Using competent writing skills, professionals can develop comprehensive reports that document the activities of their advocacy. When meeting with their clients for the first time, advocates can take detailed notes on the circumstances that led to the conflicts and the goals the clients are trying to achieve. They may know how to organise their thoughts on paper to better articulate their arguments to the organisation. They can also prioritise the important details for easy reference as the advocacy progresses. For example, when attending a court hearing, the advocate practises written communication to record the updates of the case.

Read more: Written Communication Skills: Tips and Examples

Computer proficiency

Proficiency with computers allows advocates to organise and store the records of reports they've developed about their work with clients. Advocates understand how to navigate databases to access the information they may need. If a case requires research, such as during a legal proceeding, advocates may use writing software to compile their findings and interpret how to best serve the client. They can also coordinate the contents of their reports on computers to make it easier to read and show to the clients if necessary.

What is the work environment for an advocate job?

The work environment for advocates typically depends on their industry and employment type. For example, freelance advocates often have more flexibility with their schedules, where they can choose when they're available and how often they want to work. Since they're not permanently employed, they may frequently travel to provide counselling to their clients.

In-house employees typically work full time within the standard business hours of their employers. They participate in meetings in an office setting and visit the site where their clients are experiencing conflicts. Advocacy specialisations include:

  • Health care: Advocates may work with patients in medical facilities, such as hospitals, clinics and rehabilitation centres. Their objective is to ensure that patients receive the care they need.

  • Education: Academic institutions, such as universities and schools, may hire advocates to speak on students' behalf to deliver educational support. Advocates can meet with the students to identify how to best help them reach their academic goals.

  • Law: When legal disputes arise, advocates may assist individuals in acquiring proper counsel from lawyers and navigating the justice system. They may accompany the clients throughout the case proceedings to provide mental and emotional support.

  • Nursing homes: Retired individuals and members of the ageing population may seek assistance from advocates. Professionals implement strategies to ensure their clients reside in comfortable, safe living environments.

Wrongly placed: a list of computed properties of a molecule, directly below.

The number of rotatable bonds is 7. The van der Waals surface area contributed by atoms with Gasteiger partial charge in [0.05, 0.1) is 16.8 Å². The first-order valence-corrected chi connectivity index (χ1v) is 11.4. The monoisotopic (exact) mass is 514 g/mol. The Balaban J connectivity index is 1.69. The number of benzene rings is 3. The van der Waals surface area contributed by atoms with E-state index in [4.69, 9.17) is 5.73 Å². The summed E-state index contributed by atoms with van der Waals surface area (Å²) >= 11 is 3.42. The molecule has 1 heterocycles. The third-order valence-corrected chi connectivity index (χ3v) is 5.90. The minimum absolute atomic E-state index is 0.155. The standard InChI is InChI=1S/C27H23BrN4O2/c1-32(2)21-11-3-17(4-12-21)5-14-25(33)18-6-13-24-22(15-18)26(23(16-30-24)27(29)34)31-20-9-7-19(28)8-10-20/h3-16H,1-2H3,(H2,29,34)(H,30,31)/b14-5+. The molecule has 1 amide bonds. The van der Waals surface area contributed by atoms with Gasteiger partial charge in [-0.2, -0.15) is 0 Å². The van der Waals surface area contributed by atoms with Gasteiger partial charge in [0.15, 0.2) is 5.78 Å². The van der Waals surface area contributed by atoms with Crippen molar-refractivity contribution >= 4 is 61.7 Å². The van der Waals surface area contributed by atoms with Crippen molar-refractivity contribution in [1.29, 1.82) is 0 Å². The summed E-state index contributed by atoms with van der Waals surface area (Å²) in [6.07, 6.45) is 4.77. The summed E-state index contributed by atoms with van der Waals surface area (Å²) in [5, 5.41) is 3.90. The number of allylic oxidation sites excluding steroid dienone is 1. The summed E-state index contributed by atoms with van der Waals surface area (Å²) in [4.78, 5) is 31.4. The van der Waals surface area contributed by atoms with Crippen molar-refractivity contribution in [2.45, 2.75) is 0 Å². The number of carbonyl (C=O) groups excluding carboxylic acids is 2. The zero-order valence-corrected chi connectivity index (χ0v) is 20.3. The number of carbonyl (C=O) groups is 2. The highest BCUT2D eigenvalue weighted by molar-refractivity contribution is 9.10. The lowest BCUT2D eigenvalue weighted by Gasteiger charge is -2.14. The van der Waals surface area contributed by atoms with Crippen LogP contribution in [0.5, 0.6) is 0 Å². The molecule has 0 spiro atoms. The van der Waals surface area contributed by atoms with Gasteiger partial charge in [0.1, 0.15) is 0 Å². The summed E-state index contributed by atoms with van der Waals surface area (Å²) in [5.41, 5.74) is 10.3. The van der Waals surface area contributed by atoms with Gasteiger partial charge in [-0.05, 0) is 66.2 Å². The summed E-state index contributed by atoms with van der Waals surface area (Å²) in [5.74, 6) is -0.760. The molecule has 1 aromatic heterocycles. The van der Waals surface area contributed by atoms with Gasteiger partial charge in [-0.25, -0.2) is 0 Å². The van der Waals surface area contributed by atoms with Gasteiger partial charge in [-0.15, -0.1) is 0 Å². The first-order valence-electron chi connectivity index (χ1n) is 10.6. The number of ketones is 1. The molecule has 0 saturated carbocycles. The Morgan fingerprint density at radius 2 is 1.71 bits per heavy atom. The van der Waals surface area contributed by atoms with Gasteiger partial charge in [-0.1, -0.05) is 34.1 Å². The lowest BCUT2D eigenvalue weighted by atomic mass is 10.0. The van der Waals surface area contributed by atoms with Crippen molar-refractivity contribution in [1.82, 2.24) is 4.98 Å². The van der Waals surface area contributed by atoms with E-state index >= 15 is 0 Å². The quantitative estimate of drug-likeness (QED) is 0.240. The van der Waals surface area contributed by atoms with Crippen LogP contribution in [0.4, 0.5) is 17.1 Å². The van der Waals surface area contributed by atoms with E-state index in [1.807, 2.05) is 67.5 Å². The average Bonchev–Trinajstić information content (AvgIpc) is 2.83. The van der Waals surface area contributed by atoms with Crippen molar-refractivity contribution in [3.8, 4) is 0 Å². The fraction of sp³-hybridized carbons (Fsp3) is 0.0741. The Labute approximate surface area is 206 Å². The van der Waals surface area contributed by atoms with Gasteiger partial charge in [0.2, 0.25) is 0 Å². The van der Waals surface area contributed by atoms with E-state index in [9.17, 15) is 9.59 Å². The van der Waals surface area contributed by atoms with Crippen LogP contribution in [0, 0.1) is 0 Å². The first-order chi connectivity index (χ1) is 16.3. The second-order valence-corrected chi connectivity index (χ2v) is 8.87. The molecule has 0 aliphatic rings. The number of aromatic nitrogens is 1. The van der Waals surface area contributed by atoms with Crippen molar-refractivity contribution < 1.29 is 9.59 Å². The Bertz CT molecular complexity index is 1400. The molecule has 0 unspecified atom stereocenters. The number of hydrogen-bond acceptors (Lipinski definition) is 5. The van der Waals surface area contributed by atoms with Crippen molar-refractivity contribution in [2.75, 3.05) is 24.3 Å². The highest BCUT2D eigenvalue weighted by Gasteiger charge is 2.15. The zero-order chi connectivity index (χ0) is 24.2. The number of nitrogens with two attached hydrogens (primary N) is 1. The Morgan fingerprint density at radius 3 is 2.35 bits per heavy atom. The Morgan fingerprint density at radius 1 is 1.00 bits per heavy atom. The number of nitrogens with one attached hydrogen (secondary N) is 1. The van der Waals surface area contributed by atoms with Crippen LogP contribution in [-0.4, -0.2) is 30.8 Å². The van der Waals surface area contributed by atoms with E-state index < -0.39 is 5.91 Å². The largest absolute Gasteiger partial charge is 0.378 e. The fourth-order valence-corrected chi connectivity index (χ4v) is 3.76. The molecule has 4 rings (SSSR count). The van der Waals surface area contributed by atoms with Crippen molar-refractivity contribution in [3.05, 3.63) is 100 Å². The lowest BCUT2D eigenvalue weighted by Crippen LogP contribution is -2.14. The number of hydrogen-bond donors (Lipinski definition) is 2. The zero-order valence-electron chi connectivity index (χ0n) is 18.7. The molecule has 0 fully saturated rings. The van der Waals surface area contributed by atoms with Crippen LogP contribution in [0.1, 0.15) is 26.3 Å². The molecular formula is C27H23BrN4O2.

• Retail: When customers experience conflict with retail stores, advocates intervene to determine strategies for helping the customers and ensuring their satisfaction. They also speak with retail managers to determine how to resolve the tension.

Related: How To Become a Support Coordinator in 3 Steps

What is the average salary for an advocate job?

The average salary for an advocate job is $70,014 per year. If you're interested in a career in advocacy, then it may be helpful to explore the factors that can affect how much money you earn. Here are some examples:

  • Education: An advanced educational background can differentiate you from other candidates, and you can negotiate a higher salary with the employer. For example, you may have more income as an advocate with a bachelor's degree than you would with an associate degree or high school diploma.

  • Work experience: Your earning potential may increase as you gain more experience in the industry. For instance, after working with patients for 20 years, your yearly wages may be more substantial than they were at the beginning of your career.

  • Employment type: Contemplate how your decision to work as an independent contractor versus a permanent employee and vice versa can influence your yearly income. As a freelancer, for example, your earnings may fluctuate depending on your service rates and the number of clients you work with, while traditional staff members have set compensation plans that their employers authorise.

  • Employer: Organisations often have budgets that determine their compensation plans for their employees, and every set salary may be different. For aspiring in-house advocates, consider comparing job offers to select the position that meets your financial needs.

  • Industry: The field you work in and the people you advocate for can influence your salary. For instance, advocates who work in health care may make more money than their counterparts who work in retail.

Salary figures reflect data listed on Indeed Salaries at the time of writing. Salaries may vary depending on the hiring organisation and a candidate's experience, academic background and location.